Health care costs and Medicare

So far I’ve talked mostly about our moving back to be near our family (very true) and our growing realization that selling our house was a necessary financial decision (also very true).  I’ve hinted that backing up those significant issues were some less significant “issues” with Costa Rica, and one of those is very simple: medical costs.

Like almost everyone who moves here, we’d read all about the amazing national health care system in Costa Rica.  Essentially free, said everyone.  Medicines would be free.  Doctors and health care would be free. Hallelujah!

Well, we’ve had very good experiences overall with the quality of medical care here but the whole “free” thing has not turned out to be accurate at all.  First, there are indeed monthly premiums and while they’re not all that high, they can still add up.  Now, we’re admittedly, not the typical “family” in that we have our own (David’s and my) policy, which is nearly ¢40,000 or $80 a month, Mom’s policy which is almost ¢70,000 or $140, and we have to pay for our housekeeper’s policy, another ¢34,000 or almost ¢70 each month.

Now as side-notes, we’ve never known exactly why Mom’s is so high, although our best guess is her age.  Her income (social security) is no higher than many other folks we know here, so that puts age as the only other variable.  And technically Carmen, as an employee, is supposed to pay a portion of that premium herself, but that would come down to taking a few dollars a week from her pay, which seems both petty and a huge pain-in-the-butt to deal with, so we just pay it all and call it good.

So, we’re paying almost $300 a month for our “free” care.

Even so, of course, if it really were adequate medical care, that wouldn’t be too bad.  But the challenge we’ve come to more fully understand after being here five years is that with a few exceptions, it’s woefully inadequate care.  Again, not speaking of the actual quality of doctors and nurses, but simply of availability.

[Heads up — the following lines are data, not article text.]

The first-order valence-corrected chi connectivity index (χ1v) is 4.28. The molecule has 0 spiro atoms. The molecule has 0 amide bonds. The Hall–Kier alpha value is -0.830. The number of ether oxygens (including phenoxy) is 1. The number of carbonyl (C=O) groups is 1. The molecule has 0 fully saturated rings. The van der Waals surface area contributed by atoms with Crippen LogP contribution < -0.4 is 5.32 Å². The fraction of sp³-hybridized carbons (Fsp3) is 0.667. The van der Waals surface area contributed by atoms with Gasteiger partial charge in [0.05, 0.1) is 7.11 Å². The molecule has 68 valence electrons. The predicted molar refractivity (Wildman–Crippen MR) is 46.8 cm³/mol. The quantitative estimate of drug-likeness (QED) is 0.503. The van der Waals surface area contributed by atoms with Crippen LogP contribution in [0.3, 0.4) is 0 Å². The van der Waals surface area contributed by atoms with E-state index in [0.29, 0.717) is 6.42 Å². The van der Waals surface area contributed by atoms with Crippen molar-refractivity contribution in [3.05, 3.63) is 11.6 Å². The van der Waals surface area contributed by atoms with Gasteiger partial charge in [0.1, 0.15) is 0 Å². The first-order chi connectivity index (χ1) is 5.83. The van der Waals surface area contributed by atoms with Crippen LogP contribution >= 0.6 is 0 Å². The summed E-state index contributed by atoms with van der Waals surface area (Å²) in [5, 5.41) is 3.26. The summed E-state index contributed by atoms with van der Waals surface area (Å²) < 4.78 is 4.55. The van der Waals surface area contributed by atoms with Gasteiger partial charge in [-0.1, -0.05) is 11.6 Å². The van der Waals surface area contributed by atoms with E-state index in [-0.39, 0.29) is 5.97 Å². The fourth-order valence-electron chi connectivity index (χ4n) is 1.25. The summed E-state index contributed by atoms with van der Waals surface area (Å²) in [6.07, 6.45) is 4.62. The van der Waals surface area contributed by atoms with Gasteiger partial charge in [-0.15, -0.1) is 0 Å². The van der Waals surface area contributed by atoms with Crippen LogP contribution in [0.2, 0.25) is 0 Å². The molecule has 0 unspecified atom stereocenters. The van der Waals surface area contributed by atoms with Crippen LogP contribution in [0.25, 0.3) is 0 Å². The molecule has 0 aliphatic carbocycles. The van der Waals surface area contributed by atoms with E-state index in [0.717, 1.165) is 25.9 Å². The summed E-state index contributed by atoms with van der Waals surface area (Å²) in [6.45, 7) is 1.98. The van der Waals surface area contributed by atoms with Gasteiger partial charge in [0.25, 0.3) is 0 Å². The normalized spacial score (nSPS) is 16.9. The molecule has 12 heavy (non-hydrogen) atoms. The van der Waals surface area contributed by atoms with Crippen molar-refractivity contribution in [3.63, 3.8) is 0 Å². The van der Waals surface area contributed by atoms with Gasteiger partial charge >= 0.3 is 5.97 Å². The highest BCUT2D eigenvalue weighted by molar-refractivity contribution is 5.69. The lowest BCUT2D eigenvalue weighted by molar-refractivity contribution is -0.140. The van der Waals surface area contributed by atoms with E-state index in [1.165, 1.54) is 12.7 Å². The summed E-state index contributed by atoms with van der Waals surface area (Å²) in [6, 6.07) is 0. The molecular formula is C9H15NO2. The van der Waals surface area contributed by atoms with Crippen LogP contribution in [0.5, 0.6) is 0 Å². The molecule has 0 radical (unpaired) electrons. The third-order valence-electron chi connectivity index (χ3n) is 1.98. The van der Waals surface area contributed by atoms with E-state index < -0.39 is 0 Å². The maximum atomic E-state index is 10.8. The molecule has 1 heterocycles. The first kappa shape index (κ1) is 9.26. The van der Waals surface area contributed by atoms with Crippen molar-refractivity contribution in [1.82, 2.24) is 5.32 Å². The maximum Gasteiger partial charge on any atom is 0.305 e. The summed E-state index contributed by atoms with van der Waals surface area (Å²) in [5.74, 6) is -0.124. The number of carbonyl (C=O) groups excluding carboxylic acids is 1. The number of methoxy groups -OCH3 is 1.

If you have an actual emergency here, you’re in pretty good shape.  The “Urgencia” or Emergency Room/Department might well be overcrowded, as is likely to be true almost anywhere, but we’ve seen some very decent care in true emergencies.

In fact, these are the situations that are so typically written about, giving us all the mis-impression of this wonderful, nearly-free medical system.  The mis-impression comes not from any untruths in the glowing story of the marvelous emergency care, it comes from mentally extending that out and thinking it applies to all medical care.

Ooops.

No, this is where reality sets it.  It it’s NOT an emergency, then it is very unlikely that you’ll find the CAJA system to work well for you.  There are exceptions, to be sure, and our friend Gloria, for instance, has had consistently good experiences with the CAJA. But they truly are the exception, not the rule.

Louise’s experience is more typical.  She was having some chest pain and shortness of breath with exertion and, understandably, it really worried her.  She went to the doctor — a “private” doctor who also worked for the CAJA, as is very common here — and it was determined that an angioplasty would be the answer.  An appointment at the CAJA hospital was obtained and she was all set, right?

Well, only if she were willing to live with the pain and fear for nine months, since that’s how far into the future her appointment was.

They opted, as almost everyone who can possibly afford it does, to go the private route and she had her procedure a week later.  Luckily it turned out that she only needed to have an angiogram for around $8,000 not the actual angioplasty which was supposed to cost about $15,000.

Note that the prices for those procedures were far less than they would have been in the U.S.  Far less.  So that’s good.  If you have to pay for it yourself, then getting a better price is a much better way to go. And, ironically, that’s one reason that some folks who are not old enough to be eligible yet for Medicare find that medical care here is still a bargain.  If they were going to be uninsured in the States, or be paying a fortune for private insurance, then the costs of private-pay medical care here can still work out to their financial advantage.

But, for folks like us where 2/3 of our family (that is, my husband and mom) have Medicare in the States, that advantage is pretty much lost.

It was pretty eye-opening for us, no pun intended, to waltz into a world-class eye center in Salt Lake City this past spring, flash David’s Medicare card, and waltz out again with new eyes after cataract surgery.